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Underlying Tensions During Trump’s Israeli Visit

Israel

President Trump’s visit to Israel today was productive, though Israel has tactfully expressed concerns over some of Trump’s recent decisions, as Richard Wagner explains.

Trump has expressed his vocal and symbolic support for Israel throughout the campaign and his presidency.  He broke with decades of precedent by moving the US Embassy from Tel Aviv to Jerusalem, symbolically recognizing the contested city as Israel’s capital.  However, very little has been done by the Trump administration to actually empower Israel.  Trump’s desire to improve relations with Russia are worrisome to the Israelis, given Russia’s support for the Assad regime and to a lesser extent, the Islamic Republic of Iran.

There are two points of underlying tension between Trump and Israel:

  1. The recent sharing of confidential intelligence, provided by Israel, with Russia
  2. The very recent $110 billion arms deal with Saudi Arabia

On the latter, Israel has an uneasy, if not icy alliance with Saudi Arabia, and would like to only keep them powerful enough to keep Iran at bay.

Tillerson addresses the press

During the flight from Saudi Arabia to Israel, Sec. of State Tillerson took questions from the press.

Q: Energy minister of Israel said Saudi arms deals are troubling. How do you respond? Were Israelis briefed?

A: “There has been nothing entered into with the arms sales agreements with the Kingdom of Saudi Arabia or any of the other countries that do not fully allow us to fulfill our commitments to Israel and the longstanding security arrangements we have with Israel. I’m sure we can answer those questions and address the concerns they have.”

Q: Does the president plan to apologize for sharing Israeli intel with the Russians?

A: “I don’t know that there’s anything to apologize for.”

Q: What about their concerns?

A: “To the extent the Israelis have any questions, or clarification, I’m sure we’re happy to provide that.”

Many more questions were asked about Trump’s attitude towards Islam and combatting terrorism, and on these Trump has plenty of common ground with Israel, but these first few questions indicate that the relationship with Israel is somewhat strained.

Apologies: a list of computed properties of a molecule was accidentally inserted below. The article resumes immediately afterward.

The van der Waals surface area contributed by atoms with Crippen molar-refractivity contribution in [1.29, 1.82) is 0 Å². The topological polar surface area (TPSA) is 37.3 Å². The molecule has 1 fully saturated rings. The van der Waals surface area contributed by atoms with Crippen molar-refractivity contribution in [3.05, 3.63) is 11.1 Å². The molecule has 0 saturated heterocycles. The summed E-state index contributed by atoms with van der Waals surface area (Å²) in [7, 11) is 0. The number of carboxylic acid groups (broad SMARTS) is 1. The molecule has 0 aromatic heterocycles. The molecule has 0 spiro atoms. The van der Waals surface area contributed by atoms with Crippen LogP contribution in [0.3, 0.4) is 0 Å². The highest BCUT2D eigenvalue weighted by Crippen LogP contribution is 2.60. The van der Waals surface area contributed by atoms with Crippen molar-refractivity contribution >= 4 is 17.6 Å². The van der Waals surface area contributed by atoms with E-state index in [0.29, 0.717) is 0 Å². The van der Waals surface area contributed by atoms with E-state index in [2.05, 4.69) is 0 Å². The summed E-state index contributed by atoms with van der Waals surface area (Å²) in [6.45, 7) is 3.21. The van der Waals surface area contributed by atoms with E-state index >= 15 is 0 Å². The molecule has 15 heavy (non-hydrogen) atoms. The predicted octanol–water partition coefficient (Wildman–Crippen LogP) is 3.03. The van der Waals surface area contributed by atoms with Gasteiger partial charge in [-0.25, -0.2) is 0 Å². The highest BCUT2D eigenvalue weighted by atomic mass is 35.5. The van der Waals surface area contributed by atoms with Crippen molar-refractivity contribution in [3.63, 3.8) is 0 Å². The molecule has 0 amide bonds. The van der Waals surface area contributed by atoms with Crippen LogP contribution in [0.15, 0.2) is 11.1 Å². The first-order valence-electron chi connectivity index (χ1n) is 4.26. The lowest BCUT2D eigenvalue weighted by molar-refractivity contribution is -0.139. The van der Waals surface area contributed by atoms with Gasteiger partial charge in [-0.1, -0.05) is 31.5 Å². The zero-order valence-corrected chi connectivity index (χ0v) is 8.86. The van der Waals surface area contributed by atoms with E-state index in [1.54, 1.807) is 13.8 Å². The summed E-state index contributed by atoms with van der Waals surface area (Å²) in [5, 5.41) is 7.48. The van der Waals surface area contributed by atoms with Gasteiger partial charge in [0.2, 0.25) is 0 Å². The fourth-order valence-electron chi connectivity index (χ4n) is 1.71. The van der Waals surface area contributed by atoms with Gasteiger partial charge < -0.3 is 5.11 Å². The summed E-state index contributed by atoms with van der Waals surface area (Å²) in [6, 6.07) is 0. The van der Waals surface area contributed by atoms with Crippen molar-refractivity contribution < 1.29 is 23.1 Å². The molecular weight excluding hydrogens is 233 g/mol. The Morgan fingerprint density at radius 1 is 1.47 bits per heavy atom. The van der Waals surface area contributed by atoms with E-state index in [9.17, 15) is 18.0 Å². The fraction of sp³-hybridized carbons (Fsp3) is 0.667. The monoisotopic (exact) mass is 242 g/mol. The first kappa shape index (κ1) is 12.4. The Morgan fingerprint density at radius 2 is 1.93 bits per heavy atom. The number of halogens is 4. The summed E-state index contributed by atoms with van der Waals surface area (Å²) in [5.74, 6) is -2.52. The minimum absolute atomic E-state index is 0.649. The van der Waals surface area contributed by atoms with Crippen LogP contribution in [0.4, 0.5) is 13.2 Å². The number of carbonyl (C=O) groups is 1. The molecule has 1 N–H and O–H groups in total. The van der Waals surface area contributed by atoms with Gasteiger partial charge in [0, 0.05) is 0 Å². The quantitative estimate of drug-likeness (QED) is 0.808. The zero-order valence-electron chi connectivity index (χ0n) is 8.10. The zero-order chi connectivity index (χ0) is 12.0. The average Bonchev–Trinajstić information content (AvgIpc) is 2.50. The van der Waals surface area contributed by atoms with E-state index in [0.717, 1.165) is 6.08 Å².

Prime Minister Netanyahu

After a stop in Tel Aviv, the President and his crew were transported to the old city of Jerusalem, which was shut down for the visit.  Trump’s entourage included the First Lady Melania, Jared Kushner and Ivanka Trump, Hope Hicks, Dina Powell, Jason Greenblatt, Gary Cohn, Stephen Miller, H.R. McMaster and Ambassador Dermer.  They were welcomed by Israeli President Rivlin, Israel’s First Lady Nechama Rivlin, Prime Minister Netanyahu and his wife, Sara Ben-Artzi.

In Israel, the Prime Minister is the more powerful executive, though the President is the symbolic leader (much like a constitutional monarch).  As such, President Rivlin gave the first welcoming speech, followed by PM Netanyahu.

Netanyahu noted the important symbolism of Trump being the first President to visit Israel during his first foreign trip (Obama had visited as a candidate, however).  Noting the tensions Israel has with its icy ally Saudi Arabia, Netanyahu stated “Mr. President, you just flew from Riyadh to Tel Aviv, I hope that one day an Israeli prime minster will be able to fly from Tel Aviv to Riyadh.”  Netanyahu expressed a continued desire to build on the peace recently made with Egypt, which is recently stabilized following the Arab Spring and the toppling of the Mubarak regime, which had been generally favorable to Israel.  He also expressed a desire to peacefully resolve the continuous conflicts with the Palestinians, though Netanyahu is not known to be favorable to a two state solution, though he hasn’t rejected it all together.

If Trump and Netanyahu discussed Palestine and the two-state solution, they did so privately away from the press.  They vaguely discussed peace efforts, but that is all the information we have right now.  (If new information is made available, this article will be updated accordingly.)  During a press conference later in the afternoon, however, the other point of contention came up – Trump revealing classified information to Russia.

As the press conference was concluding, Bloomberg’s Margaret Talev asked Netanyahu if he has any concerns about intelligence cooperation with the US and the intel shared with the Russians in the Oval Office.  As this pertained directly to Trump, he interjected, “I never mentioned the word or the name Israel. Never mentioned during that conversation,” he said. “They’re all saying I did, so you have another story wrong. Never mentioned the word Israel.”

PM Netanyahu remained diplomatic and decided to give Trump some backup.  “Intelligence cooperation is terrific. It’s never been better.”  The press pool was ushered out.

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About the author

Richard Wagner

Richard Wagner

Richard Wagner is an Adjunct Professor of Political Science at Florida State College at Jacksonville. He conducts independent study on the American conservative movement and foreign policy. When he is not talking politics, Richard is an aspiring novelist, and culinary hobbyist. Richard holds MSc from London School of Economics in Political Science.

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